Portland was a hub of creative energy this past week as hundreds of entrepreneurs – many of whom flew in from out of state – attended Maine Startup and Create Week, aka MSCW.
“This is about highlighting what Maine is already doing,” said steering committee member Abbie McGilvery. “It’s kind of a Maine thing to do. We boot strap, we duct tape it, we make it work, we call our friends. We’re very collaborative people.”
“We can do it in Maine,” Don Gooding of the Maine Center for Entrepreneurial Development told the crowd at the “Think Big” kickoff party at Port City Music Hall. “That’s a lot of what this program is all about.”
In fact, MSCW itself exemplifies the swift, enthusiastic collaborative efforts possible when talented people come together around a good idea. More than 40 events featuring 158 speakers from all over the country took place at 15 venues across Portland this week, celebrating entrepreneurs and startups. And yet six months ago MSCW was little more than a glimmer in the eye of Jess Knox, president of Olympico Strategies.
“We’re trying to engineer serendipitous collisions between people, ideas and resources,” Knox said. “In 152 days, we’ve been able to put this week together. … So it’s time to shake off that negative mojo and say we can do it here.”
“I’m excited for the mix of people who might not always be together for this atmosphere of possibility,” said MSCW core team member Sara Hines of design firm Shines & Jecker Laboratories.
Adam Burk, director of TEDxDirigo, opened his presentation by telling the crowd that his father had a vasectomy – a few years before Adam was born. “The impossible is possible. I know that; that’s who I am.”
“I was a professional at finding an excuse not to be an entrepreneur,” admitted Frank Nouyrigat, the French co-founder of Startup Weekend, which is now in more countries than Starbucks. But then his brother died of a brain aneurism quite unexpectedly, and all excuses fell away.
The average amount spent starting a business is $25,000, Nouryigat said. So, if you think you don’t have the funding to start a business, “Don’t buy a car. Just get a company and a co-founder.”
“I used to dream small dreams. And I used to set goals for myself that were easy to achieve,” said Rich Brooks, president of Flyte New Media.
And then he organized an Agents of Change conference, which took him completely out of his comfort zone. He has run it year after year, as it continues to grow – and continues to overwhelm him.
“Dream bigger dreams,” Brooks said. “Have more audacious goals, ones that scare you and wake you up in the night.”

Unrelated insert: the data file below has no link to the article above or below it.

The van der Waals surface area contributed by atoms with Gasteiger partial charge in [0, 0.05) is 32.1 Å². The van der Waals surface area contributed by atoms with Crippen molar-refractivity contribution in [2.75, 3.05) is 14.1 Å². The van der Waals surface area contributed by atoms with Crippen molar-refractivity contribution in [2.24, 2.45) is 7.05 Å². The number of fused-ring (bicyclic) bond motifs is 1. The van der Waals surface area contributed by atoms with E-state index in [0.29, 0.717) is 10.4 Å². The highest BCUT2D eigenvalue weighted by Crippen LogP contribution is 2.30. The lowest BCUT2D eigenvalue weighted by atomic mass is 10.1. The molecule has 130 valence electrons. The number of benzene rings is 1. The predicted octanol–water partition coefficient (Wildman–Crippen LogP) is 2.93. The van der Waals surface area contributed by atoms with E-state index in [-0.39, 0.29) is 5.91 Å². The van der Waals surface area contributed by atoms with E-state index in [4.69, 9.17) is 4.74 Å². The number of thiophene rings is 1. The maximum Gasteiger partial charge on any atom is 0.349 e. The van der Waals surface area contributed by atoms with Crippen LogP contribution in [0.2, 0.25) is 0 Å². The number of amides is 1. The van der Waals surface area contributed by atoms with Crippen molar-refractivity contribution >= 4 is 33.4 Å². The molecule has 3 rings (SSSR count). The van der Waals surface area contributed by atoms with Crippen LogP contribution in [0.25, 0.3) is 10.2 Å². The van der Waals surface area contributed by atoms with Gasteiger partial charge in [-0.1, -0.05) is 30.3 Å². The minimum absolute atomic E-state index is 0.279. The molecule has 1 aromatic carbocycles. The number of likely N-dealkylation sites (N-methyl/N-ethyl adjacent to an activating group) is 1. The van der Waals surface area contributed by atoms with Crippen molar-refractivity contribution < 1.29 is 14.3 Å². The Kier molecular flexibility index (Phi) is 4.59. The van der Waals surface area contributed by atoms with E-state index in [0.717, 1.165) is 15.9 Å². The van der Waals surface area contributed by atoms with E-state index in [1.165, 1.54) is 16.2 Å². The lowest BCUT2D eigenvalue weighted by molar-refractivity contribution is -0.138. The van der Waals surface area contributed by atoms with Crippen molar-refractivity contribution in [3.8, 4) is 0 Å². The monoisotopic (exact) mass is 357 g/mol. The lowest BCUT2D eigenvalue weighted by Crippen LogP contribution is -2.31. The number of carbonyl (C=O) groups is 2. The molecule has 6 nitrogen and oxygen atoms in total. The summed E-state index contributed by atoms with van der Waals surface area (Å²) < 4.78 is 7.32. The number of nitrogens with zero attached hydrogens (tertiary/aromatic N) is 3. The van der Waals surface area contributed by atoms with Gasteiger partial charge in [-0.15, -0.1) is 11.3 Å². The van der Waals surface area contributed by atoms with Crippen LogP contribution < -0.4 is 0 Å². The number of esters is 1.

“For me, thinking big is a national championship for the state of Maine,” said Red Gendron, head men’s hockey coach for the University of Maine. But that, he said, has been done before. Dreaming up a unique concept and successfully bringing it to fruition has completely different creative challenges. And then there’s the stress of making payroll for the people depending on their checks.
“Half the people who work in this country either work for or own small businesses,” said Karen Mills, former administrator of the U.S. Small Business Administration. “When small businesses succeed, Maine will succeed and the country will succeed.”
Mills, who lives in Brunswick, talked about the three things entrepreneurs need: capital, skilled workers, and support networks. The focus of MSCW is heavy on building support networks.
Immediately before the “Think Big” party, more than 70 entrepreneur types wrapped up a Startup Weekend at Peloton Labs, a 54-hour frenzy of business model creation. Participants worked in teams to more fully develop the most promising initial pitches, culminating in a presentation at the Portland Public Library early Sunday evening.
“So this is our after-party, I guess,” said Startup Weekend volunteer Maryann Aresti.
The first-place award went to the team pitch for Rwanda Bean Co., which ended the weekend with leads with local coffee companies Coffee by Design and Tandem.
The second-place award went to the team scheming up an indoor, year-round tropical-garden gathering space in a building currently for lease in Portland.
Alice Ruvane led a team for Feedanthropy, “a way to eat out and feel good about feeding hungry people right in our community.”
Imagine a nonprofit where participating restaurants can donate a portion of their profits to feed the hungry, explained team member Suzette Bergeron, CEO of BulletinBag.com.
“Alice is incredibly passionate,” Bergeron said. “I’m so happy for her!”
Amy Paradysz is a freelance writer based in Scarborough. She can be reached at: